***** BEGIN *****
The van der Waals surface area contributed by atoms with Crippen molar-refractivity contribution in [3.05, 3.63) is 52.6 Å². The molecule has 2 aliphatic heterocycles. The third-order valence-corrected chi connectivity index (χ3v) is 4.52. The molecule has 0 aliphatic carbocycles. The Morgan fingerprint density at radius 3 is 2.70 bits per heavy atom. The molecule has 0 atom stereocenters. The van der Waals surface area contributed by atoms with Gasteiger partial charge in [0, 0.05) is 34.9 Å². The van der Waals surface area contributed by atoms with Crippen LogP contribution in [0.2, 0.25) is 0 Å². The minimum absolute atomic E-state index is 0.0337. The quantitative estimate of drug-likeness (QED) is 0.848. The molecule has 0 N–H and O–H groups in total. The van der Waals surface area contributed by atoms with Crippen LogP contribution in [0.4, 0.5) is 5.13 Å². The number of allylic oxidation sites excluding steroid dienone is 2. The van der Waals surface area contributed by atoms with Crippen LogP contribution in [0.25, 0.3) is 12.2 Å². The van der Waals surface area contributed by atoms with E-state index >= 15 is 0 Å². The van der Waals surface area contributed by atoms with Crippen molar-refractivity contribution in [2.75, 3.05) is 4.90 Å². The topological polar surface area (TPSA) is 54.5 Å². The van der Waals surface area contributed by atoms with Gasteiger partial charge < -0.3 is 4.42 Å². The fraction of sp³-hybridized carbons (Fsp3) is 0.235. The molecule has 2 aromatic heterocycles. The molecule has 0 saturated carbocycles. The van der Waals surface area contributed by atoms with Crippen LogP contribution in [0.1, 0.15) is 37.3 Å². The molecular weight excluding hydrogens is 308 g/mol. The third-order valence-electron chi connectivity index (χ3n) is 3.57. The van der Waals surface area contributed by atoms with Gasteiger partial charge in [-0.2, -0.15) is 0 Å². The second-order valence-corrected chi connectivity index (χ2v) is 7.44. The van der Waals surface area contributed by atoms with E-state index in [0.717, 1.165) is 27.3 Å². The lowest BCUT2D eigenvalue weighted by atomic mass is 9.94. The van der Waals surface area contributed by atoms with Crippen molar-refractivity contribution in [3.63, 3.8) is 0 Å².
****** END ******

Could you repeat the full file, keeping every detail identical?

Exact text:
The van der Waals surface area contributed by atoms with Crippen molar-refractivity contribution in [3.05, 3.63) is 52.6 Å². The molecule has 2 aliphatic heterocycles. The third-order valence-corrected chi connectivity index (χ3v) is 4.52. The molecule has 0 aliphatic carbocycles. The Morgan fingerprint density at radius 3 is 2.70 bits per heavy atom. The molecule has 0 atom stereocenters. The van der Waals surface area contributed by atoms with Gasteiger partial charge in [0, 0.05) is 34.9 Å². The van der Waals surface area contributed by atoms with Crippen LogP contribution in [0.2, 0.25) is 0 Å². The minimum absolute atomic E-state index is 0.0337. The quantitative estimate of drug-likeness (QED) is 0.848. The molecule has 0 N–H and O–H groups in total. The van der Waals surface area contributed by atoms with Crippen LogP contribution in [0.4, 0.5) is 5.13 Å². The number of allylic oxidation sites excluding steroid dienone is 2. The van der Waals surface area contributed by atoms with Crippen LogP contribution in [0.25, 0.3) is 12.2 Å². The van der Waals surface area contributed by atoms with E-state index >= 15 is 0 Å². The van der Waals surface area contributed by atoms with Crippen molar-refractivity contribution in [2.75, 3.05) is 4.90 Å². The topological polar surface area (TPSA) is 54.5 Å². The van der Waals surface area contributed by atoms with Gasteiger partial charge < -0.3 is 4.42 Å². The fraction of sp³-hybridized carbons (Fsp3) is 0.235. The molecule has 2 aromatic heterocycles. The molecule has 0 saturated carbocycles. The van der Waals surface area contributed by atoms with Crippen LogP contribution in [0.1, 0.15) is 37.3 Å². The molecular weight excluding hydrogens is 308 g/mol. The third-order valence-electron chi connectivity index (χ3n) is 3.57. The van der Waals surface area contributed by atoms with Gasteiger partial charge in [-0.2, -0.15) is 0 Å². The second-order valence-corrected chi connectivity index (χ2v) is 7.44. The van der Waals surface area contributed by atoms with E-state index in [0.717, 1.165) is 27.3 Å². The lowest BCUT2D eigenvalue weighted by atomic mass is 9.94. The van der Waals surface area contributed by atoms with Crippen molar-refractivity contribution in [3.63, 3.8) is 0 Å².